In our Chinese custom, respect for your elders trumps most other values. Hence, I was not surprised when we enroll our son in a local Chinese school, the first thing the school principal taught the newly accepted primary one students during orientation was to bow in respect whenever they see an adult, be they teachers, principals or visiting parents.
Over time, this practice becomes part and parcel of the students’ demeanor in school. I was both amused and impressed that my Chin-dian son has to abide by the school’s commitment to this Asian value. I was even more tickled when my Indian husband also “bowed” to the school principal when he met him by chance in school one day. The principal’s message of respect and teaching during the orientation had subliminally stayed with my husband.
This practice of “bowing” is common in all Chinese schools. What is not common is having a principal who stands by the school gate to greet the students every morning and bids them farewell at the end of the school day. The principal in question is Dr. Chin from Tao Nan School where my son is a student. I was not aware that he was doing this until it was shared by Asia One EDvantage.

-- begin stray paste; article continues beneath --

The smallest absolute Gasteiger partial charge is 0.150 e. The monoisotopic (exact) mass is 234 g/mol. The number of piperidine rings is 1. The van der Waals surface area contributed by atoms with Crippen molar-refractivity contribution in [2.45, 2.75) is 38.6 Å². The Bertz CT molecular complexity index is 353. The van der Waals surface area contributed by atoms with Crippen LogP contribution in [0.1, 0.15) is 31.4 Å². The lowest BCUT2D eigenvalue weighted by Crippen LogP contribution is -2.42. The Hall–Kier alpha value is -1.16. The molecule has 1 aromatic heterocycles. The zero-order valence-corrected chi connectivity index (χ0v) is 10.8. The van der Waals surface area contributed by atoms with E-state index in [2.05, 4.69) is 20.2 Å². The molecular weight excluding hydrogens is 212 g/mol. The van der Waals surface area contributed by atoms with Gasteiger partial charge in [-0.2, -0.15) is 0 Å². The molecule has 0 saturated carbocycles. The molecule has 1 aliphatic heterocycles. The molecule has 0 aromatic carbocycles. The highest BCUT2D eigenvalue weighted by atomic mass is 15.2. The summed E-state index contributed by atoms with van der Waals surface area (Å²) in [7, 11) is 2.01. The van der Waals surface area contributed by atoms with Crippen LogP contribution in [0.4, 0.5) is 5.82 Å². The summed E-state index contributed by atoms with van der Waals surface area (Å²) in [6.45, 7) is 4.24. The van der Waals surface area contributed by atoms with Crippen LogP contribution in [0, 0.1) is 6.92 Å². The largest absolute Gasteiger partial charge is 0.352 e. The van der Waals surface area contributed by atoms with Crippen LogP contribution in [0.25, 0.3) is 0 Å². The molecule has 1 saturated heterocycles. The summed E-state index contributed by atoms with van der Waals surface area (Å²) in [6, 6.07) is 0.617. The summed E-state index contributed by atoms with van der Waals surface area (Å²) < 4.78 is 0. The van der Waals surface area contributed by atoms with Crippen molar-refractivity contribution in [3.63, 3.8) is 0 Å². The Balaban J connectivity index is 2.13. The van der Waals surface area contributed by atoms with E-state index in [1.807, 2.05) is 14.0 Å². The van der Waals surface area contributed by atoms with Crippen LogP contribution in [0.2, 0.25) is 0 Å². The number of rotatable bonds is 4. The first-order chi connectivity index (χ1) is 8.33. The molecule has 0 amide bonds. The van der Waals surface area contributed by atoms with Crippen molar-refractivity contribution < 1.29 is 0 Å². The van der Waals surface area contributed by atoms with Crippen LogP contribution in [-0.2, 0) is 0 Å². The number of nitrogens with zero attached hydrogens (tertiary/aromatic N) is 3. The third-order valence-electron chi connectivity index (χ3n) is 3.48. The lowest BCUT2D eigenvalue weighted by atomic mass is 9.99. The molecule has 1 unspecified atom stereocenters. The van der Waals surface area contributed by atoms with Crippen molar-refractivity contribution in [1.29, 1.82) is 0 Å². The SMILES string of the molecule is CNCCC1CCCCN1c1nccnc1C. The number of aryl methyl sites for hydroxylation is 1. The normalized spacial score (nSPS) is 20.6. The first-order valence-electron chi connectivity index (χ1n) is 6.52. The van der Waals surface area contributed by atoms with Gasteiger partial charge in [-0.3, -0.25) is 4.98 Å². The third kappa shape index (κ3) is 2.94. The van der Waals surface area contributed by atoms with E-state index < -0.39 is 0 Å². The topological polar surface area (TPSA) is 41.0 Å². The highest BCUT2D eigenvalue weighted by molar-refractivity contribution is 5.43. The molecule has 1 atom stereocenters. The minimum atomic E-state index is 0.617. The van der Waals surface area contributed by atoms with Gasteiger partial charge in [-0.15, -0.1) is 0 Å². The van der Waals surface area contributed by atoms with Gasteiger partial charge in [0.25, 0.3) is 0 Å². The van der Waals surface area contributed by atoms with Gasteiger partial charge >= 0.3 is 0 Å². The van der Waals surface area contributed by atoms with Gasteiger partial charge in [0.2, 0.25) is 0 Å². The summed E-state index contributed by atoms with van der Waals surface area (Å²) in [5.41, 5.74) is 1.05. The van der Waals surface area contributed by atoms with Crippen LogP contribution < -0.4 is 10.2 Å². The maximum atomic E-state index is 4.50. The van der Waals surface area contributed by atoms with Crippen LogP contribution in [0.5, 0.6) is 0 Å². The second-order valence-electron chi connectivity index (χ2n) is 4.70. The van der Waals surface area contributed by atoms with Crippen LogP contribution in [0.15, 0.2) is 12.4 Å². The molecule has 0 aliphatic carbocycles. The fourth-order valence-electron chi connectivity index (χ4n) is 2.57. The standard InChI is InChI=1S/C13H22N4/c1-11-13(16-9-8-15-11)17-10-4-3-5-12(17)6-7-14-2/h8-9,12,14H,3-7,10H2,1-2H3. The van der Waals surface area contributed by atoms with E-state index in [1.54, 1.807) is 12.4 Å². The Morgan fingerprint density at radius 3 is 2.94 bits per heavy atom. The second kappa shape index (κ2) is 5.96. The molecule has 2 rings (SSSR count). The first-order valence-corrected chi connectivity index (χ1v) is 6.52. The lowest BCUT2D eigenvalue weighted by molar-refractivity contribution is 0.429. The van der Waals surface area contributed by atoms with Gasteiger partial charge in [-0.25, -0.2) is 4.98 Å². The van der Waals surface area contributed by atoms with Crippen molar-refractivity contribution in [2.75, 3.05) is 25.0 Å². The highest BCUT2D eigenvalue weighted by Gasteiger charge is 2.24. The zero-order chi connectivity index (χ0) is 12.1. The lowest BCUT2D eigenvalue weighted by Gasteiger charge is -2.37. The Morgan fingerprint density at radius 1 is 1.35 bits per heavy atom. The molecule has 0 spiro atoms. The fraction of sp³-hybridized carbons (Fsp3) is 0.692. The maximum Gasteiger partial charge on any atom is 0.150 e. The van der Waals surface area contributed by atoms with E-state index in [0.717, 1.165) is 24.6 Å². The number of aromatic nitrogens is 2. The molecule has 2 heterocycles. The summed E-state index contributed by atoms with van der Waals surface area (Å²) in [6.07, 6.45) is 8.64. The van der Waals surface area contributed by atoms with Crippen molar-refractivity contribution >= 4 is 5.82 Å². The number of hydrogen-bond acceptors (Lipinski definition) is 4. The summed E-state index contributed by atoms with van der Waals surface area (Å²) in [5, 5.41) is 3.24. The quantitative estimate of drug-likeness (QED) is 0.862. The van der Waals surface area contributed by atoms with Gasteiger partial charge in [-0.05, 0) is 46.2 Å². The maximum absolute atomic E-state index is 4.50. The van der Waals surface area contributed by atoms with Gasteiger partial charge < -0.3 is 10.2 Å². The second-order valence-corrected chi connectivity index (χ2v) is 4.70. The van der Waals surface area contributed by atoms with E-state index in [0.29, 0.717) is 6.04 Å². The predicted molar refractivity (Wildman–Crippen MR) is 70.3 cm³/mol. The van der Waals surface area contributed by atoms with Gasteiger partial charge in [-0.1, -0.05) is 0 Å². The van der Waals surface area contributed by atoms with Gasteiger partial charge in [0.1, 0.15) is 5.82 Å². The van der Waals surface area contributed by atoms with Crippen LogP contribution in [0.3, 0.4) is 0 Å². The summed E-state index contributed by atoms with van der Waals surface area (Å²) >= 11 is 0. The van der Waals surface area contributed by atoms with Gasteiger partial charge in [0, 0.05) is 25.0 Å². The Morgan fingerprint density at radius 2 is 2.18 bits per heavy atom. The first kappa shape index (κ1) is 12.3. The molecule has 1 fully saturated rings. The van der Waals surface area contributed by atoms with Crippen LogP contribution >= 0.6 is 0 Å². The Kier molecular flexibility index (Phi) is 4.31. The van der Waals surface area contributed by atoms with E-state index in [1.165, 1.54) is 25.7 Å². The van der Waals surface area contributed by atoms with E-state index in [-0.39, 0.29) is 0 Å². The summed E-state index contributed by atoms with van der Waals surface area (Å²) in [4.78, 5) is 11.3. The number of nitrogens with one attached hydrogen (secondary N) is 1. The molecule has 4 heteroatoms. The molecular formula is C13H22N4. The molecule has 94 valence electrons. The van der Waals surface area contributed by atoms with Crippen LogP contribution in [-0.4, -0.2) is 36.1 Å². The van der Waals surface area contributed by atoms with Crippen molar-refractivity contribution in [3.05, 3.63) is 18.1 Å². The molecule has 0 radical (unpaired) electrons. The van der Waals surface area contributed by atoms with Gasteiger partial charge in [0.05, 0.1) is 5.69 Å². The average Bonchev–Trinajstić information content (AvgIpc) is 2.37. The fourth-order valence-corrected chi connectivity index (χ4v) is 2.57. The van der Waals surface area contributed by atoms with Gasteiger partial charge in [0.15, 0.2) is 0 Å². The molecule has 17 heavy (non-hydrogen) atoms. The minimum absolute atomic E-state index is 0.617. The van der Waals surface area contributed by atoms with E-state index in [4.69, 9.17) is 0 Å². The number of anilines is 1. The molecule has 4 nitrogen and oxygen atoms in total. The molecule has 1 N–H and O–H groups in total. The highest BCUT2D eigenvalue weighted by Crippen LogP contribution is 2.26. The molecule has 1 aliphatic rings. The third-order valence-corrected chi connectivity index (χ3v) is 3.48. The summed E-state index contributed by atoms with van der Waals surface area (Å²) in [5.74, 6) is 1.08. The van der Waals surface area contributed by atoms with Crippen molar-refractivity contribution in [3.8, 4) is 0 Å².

Firstly my son takes the school bus to and from school. Secondly, he was in the afternoon session. Hence, he does not have the benefit to be greeted by Dr. Chin every morning. However, Dr. Chin does his ’rounds’ in the afternoon during recess to mingle with the lower primary students. I know this because I was a parent volunteer during recess in his first school year.
It was heartening to see the students so comfortable in the presence of their principal. (I remember quaking in my school shoes whenever the principal approach). I was also impressed that Dr. Chin took the time and effort to meet his students and establish a friendly rapport between him and his students, as well as the staff and volunteers who work on the school grounds.
While some parents from other schools may snigger and make fun when they hear of the principal’s unusual practice — greeting his students at the school gates, dictating that they have to bow and greet him when they see him — parents of current Tao Nan students know that it is an effective way for the principal to make himself visible and accessible to the kids who pass through the school gates.
“Dr. Chin always respond when we greet him,” my son said, adding “he never just walk away.” I too, have witnessed Dr. Chin countless of time with his fair share of greetings, followed by a friendly conversation with the students and parent volunteers. As a result, he has built an atmosphere of mutual respect and friendliness on the school grounds. I also think it is great that this principal practice what he preaches and models this Asian value for the young in such an amicable and kind way.
A principal like Dr. Chin is hard to come by. I’m grateful that he is the principal during my son’s first year of primary education, as his attitude and leadership are solid grounds for a strong foundation to my son’s academic journey.
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